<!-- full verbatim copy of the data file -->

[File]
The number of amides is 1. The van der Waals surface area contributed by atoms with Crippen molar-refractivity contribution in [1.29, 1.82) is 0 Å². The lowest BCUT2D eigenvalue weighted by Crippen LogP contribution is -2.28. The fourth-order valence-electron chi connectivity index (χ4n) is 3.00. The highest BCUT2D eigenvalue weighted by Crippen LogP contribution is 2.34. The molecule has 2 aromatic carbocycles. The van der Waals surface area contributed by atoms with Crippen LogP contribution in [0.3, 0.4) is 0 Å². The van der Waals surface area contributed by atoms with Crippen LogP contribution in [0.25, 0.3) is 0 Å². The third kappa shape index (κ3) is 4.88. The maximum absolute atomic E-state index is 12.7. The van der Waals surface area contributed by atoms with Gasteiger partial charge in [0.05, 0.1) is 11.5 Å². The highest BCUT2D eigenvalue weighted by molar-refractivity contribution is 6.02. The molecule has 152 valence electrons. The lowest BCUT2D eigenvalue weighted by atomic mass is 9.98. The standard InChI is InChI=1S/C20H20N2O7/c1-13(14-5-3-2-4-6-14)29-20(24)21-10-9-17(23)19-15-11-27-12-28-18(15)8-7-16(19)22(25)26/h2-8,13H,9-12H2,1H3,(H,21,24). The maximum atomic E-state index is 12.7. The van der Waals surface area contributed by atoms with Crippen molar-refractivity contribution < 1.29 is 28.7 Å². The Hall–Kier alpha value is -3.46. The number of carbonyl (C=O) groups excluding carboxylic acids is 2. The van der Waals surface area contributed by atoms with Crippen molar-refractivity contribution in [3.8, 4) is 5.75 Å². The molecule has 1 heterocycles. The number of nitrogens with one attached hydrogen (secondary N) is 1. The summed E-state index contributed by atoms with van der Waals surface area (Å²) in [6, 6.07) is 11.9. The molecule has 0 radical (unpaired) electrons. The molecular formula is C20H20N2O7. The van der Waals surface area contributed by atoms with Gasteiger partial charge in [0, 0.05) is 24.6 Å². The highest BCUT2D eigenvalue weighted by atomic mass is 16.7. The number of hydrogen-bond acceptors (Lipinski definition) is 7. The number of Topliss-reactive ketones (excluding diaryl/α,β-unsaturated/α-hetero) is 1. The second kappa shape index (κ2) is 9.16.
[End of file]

The number of amides is 1. The van der Waals surface area contributed by atoms with Crippen molar-refractivity contribution in [1.29, 1.82) is 0 Å². The lowest BCUT2D eigenvalue weighted by Crippen LogP contribution is -2.28. The fourth-order valence-electron chi connectivity index (χ4n) is 3.00. The highest BCUT2D eigenvalue weighted by Crippen LogP contribution is 2.34. The molecule has 2 aromatic carbocycles. The van der Waals surface area contributed by atoms with Crippen LogP contribution in [0.3, 0.4) is 0 Å². The van der Waals surface area contributed by atoms with Crippen LogP contribution in [0.25, 0.3) is 0 Å². The third kappa shape index (κ3) is 4.88. The maximum absolute atomic E-state index is 12.7. The van der Waals surface area contributed by atoms with Gasteiger partial charge in [0.05, 0.1) is 11.5 Å². The highest BCUT2D eigenvalue weighted by molar-refractivity contribution is 6.02. The molecule has 152 valence electrons. The lowest BCUT2D eigenvalue weighted by atomic mass is 9.98. The standard InChI is InChI=1S/C20H20N2O7/c1-13(14-5-3-2-4-6-14)29-20(24)21-10-9-17(23)19-15-11-27-12-28-18(15)8-7-16(19)22(25)26/h2-8,13H,9-12H2,1H3,(H,21,24). The maximum atomic E-state index is 12.7. The van der Waals surface area contributed by atoms with Crippen molar-refractivity contribution < 1.29 is 28.7 Å². The Hall–Kier alpha value is -3.46. The number of carbonyl (C=O) groups excluding carboxylic acids is 2. The van der Waals surface area contributed by atoms with Crippen molar-refractivity contribution in [3.8, 4) is 5.75 Å². The molecule has 1 heterocycles. The number of nitrogens with one attached hydrogen (secondary N) is 1. The summed E-state index contributed by atoms with van der Waals surface area (Å²) in [6, 6.07) is 11.9. The molecule has 0 radical (unpaired) electrons. The molecular formula is C20H20N2O7. The van der Waals surface area contributed by atoms with Gasteiger partial charge in [0, 0.05) is 24.6 Å². The highest BCUT2D eigenvalue weighted by atomic mass is 16.7. The number of hydrogen-bond acceptors (Lipinski definition) is 7. The number of Topliss-reactive ketones (excluding diaryl/α,β-unsaturated/α-hetero) is 1. The second kappa shape index (κ2) is 9.16.